Connecting the dots for a fairer, greener future

  • 15 Nov 2017
  • General News, International, Blog

By Gail Wilson, Campaigns Manager, Stop Climate Chaos Scotland

It’s hard to argue with the idea that we all want to live in a more peaceful, fairer world. But is that achievable? The answer is yes, and we have a road map to get there too. The internationally agreed Sustainable Development Goals (SDGs) are 17 overarching goals which can lead us to a better future.

The promise of the Sustainable Development Goals is that we will ‘leave no one behind’ and it’s one that Scotland, along with 192 other countries, has pledged to help make a reality.

It’s no surprise that there is a goal – SDG 13 – dedicated specifically to climate action, given climate change has been identified by many, from Barack Obama to Pope Francis, as the greatest challenge of our time. Increasing global temperatures, which are a result of human activities, are already creating havoc, from the dusty riverbeds of Somaliland to the melting permafrosts of Siberia. No part of the planet will escape climate impacts but some areas are predicted to suffer more catastrophic consequences than others.

We cannot now stop climate change altogether but the evidence is clear that in order to avoid the worst predicted impacts, humankind needs to change the way we do things and we need to do that urgently. That much was acknowledged in the UN global climate deal agreed in Paris in 2015.

Sustainable Development Goal 13 – Climate Action – outlines the key steps we need to take to make that happen, including:
● integrating climate change measures in national strategies. So not just writing new laws, though this is an important aspect, but also embedding climate action across all government planning and policy-making;
● countries strengthening their ability to adapt to the impacts of climate change. In Scotland, that’s likely to mean preparing for more flooding; and
● countries educating their populations on climate change and the need to help developing countries adapt and respond to the changing climate.

This is a blueprint for national action.

Here in Scotland, all of our political parties in Holyrood have long understood and acknowledged the need to act on climate change, indeed the Scottish Parliament unanimously voted for the Climate Change Act of 2009. At the time, that climate law was world-leading.

Just a few weeks ago, First Minister, Nicola Sturgeon spoke at the latest round of UN climate talks, addressing the UN Secretary General and others. She made a plea for more ambitious action, acknowledging that if the world doesn’t deliver on the Paris Climate Agreement, “that would make the UN’s Sustainable Development Goals unattainable…It would be deeply damaging for all nations, and catastrophic for some”.

Now the Scottish Government is preparing a new Climate Change Act, to update and complement the 2009 Act. In September this year, 19,000 people across Scotland joined us to call for that new climate law to be as strong as possible – in particular that we need to commit to being a carbon neutral country by 2050 at the latest.

In addition, bold and ambitious action on climate change helps us contribute to many of the other Sustainable Development Goals. In her Programme for Government, the First Minister’s pledge to phase out fossil fuel vehicles obviously relates to Goal 13 on climate action but it also contributes towards, for example, good health and wellbeing (Goal 3); industry, innovation and infrastructure (Goal 9); and sustainable cities and communities (Goal 11).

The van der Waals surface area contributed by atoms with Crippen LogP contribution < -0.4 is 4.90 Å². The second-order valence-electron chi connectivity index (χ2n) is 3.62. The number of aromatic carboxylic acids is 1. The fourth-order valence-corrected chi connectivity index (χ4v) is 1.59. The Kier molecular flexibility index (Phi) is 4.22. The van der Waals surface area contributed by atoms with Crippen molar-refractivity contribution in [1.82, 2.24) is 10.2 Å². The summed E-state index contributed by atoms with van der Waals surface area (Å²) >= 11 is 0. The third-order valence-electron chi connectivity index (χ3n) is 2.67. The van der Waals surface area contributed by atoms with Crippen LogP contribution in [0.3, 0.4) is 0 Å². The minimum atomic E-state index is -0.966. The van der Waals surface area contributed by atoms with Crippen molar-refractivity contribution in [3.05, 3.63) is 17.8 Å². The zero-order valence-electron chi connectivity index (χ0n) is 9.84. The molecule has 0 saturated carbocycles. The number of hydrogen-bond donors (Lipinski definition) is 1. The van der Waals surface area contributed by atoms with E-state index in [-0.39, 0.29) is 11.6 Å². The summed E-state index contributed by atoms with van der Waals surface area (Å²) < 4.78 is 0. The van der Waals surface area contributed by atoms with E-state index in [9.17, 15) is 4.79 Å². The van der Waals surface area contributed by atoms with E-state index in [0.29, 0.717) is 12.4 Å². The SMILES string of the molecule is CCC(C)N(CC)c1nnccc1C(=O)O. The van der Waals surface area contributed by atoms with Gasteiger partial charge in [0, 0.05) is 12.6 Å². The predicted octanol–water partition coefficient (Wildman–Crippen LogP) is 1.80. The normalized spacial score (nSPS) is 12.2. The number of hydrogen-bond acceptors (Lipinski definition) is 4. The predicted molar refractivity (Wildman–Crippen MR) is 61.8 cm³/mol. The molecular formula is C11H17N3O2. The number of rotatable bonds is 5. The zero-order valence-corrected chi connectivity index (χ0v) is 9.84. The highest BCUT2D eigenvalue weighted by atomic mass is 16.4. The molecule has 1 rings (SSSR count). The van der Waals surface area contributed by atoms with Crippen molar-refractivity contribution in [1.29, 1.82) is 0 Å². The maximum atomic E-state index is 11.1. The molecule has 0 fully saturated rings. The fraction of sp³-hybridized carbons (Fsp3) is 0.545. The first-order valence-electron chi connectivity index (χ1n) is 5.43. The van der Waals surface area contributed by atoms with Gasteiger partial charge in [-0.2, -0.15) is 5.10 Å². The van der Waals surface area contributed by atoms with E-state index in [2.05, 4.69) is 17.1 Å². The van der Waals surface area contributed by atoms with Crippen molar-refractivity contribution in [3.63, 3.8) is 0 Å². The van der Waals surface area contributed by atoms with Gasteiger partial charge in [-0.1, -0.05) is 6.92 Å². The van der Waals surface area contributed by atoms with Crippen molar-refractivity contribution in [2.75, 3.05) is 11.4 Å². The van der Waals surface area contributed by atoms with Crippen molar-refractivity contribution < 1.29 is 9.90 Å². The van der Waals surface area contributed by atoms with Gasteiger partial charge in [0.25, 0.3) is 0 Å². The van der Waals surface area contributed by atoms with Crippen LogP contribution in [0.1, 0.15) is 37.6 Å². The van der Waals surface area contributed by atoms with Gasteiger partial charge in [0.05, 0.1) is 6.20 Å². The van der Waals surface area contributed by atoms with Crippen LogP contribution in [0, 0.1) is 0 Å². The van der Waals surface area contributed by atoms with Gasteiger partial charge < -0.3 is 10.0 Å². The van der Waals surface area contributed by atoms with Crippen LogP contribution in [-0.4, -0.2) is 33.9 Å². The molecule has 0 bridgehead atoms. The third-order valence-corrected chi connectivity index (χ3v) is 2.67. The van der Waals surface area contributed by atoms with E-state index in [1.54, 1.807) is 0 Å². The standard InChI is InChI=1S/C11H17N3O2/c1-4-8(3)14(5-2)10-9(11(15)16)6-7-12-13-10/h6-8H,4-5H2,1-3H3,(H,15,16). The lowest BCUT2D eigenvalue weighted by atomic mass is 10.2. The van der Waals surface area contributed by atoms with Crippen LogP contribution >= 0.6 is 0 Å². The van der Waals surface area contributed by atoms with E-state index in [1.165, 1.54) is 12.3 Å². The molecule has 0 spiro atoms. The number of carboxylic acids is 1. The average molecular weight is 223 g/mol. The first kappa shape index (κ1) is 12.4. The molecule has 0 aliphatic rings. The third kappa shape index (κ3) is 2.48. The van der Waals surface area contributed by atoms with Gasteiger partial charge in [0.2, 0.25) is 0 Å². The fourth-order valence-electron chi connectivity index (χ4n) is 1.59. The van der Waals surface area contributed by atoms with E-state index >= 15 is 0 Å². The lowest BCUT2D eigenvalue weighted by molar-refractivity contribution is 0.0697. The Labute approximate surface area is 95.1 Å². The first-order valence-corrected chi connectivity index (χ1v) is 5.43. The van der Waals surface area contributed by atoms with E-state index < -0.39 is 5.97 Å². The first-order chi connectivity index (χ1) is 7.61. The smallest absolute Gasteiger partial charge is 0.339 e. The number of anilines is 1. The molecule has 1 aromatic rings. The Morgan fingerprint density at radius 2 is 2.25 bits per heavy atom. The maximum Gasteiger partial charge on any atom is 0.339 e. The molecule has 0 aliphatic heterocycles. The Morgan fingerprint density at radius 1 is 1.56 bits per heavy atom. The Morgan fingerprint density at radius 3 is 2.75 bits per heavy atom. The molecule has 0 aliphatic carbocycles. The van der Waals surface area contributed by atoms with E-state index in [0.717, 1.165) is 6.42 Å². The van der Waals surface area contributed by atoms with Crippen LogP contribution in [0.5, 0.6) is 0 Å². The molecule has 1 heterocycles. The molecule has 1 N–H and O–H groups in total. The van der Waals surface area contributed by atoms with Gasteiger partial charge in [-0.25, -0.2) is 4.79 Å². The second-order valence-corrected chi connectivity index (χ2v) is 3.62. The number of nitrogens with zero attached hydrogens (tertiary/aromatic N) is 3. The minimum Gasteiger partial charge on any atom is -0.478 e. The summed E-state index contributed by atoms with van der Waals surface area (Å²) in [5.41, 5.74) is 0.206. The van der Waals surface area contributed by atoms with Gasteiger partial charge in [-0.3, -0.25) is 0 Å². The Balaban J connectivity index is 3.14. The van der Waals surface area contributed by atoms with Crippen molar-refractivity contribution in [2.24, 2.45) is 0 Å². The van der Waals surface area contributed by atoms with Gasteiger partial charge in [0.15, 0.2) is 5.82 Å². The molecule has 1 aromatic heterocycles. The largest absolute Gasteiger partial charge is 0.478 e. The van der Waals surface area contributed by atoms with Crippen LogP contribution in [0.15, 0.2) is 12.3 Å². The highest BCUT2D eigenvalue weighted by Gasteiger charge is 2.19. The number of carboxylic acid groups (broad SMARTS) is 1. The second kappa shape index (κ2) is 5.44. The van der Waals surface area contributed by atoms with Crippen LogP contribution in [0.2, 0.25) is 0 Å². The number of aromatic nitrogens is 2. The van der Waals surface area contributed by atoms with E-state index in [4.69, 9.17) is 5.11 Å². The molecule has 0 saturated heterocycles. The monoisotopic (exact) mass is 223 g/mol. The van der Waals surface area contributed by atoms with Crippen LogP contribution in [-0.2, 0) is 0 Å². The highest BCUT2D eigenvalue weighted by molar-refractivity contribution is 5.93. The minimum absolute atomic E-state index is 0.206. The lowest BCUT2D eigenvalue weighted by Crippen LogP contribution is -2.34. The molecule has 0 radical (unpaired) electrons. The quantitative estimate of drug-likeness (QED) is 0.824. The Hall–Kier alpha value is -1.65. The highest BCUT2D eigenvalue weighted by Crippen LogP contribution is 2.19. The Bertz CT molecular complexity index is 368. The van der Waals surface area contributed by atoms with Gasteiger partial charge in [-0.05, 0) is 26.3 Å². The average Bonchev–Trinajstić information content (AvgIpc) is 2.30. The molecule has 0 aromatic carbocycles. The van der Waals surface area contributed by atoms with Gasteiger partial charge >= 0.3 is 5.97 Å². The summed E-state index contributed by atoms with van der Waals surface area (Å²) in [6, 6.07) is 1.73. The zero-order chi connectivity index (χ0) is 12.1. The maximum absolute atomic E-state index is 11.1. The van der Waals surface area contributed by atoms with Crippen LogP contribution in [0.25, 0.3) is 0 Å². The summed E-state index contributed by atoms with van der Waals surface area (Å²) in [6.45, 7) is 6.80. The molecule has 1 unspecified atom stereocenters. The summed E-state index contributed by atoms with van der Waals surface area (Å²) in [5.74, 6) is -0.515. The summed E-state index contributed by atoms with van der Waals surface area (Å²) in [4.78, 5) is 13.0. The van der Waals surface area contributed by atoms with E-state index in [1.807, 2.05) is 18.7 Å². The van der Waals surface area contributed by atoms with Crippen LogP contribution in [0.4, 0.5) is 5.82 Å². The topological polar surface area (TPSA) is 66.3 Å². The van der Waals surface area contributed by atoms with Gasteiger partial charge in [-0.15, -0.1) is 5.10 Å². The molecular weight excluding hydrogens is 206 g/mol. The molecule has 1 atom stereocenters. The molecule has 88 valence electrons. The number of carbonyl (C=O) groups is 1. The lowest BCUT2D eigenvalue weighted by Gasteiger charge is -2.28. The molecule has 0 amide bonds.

It’s a good illustration of how it’s impossible to pigeon hole action on climate change. So many elements of how we live our lives here in Scotland have an impact on Scotland’s greenhouse gas emissions. That’s why it’s vital that climate impacts should be considered across all policymaking areas.

The new Climate Change Plan from the Scottish Government, set to be published in early 2018, will set out the detail of how Scotland will achieve our promised emissions reductions. Action across different sectors, from how our energy is produced, to how we travel to work and school, to how farmers fertilise their fields, will be essential to make good on those climate promises.

At the same time, there is a continued need for all Government Ministers and Departments to understand that climate change is part of their remit. It is relevant to education, to economy, to agriculture, to health. The Sustainable Development Goals can act as a useful guide to help us all connect the dots between what we do.

If the world is to meet our shared goal on climate action then we need leadership, inspiration and positive examples of communities and countries taking bold action on climate change.

Scotland has a chance to show that leadership. The Scottish Government’s new Climate Change Bill is a chance to set ambitious targets, alongside a credible, transparent and bold plan for how those targets will be delivered.

It’s obvious that Scotland alone cannot solve the problem of climate change, but we can be an example and a catalyst for change.

We may be a small country, but by showing true climate leadership we can encourage other countries, regions and cities to join the global momentum towards a zero-carbon future. That zero-carbon future is imperative to achieve the SDGs and realise our aim of living in a fairer, happier world.


This article was originally published by the SDG Scotland Network.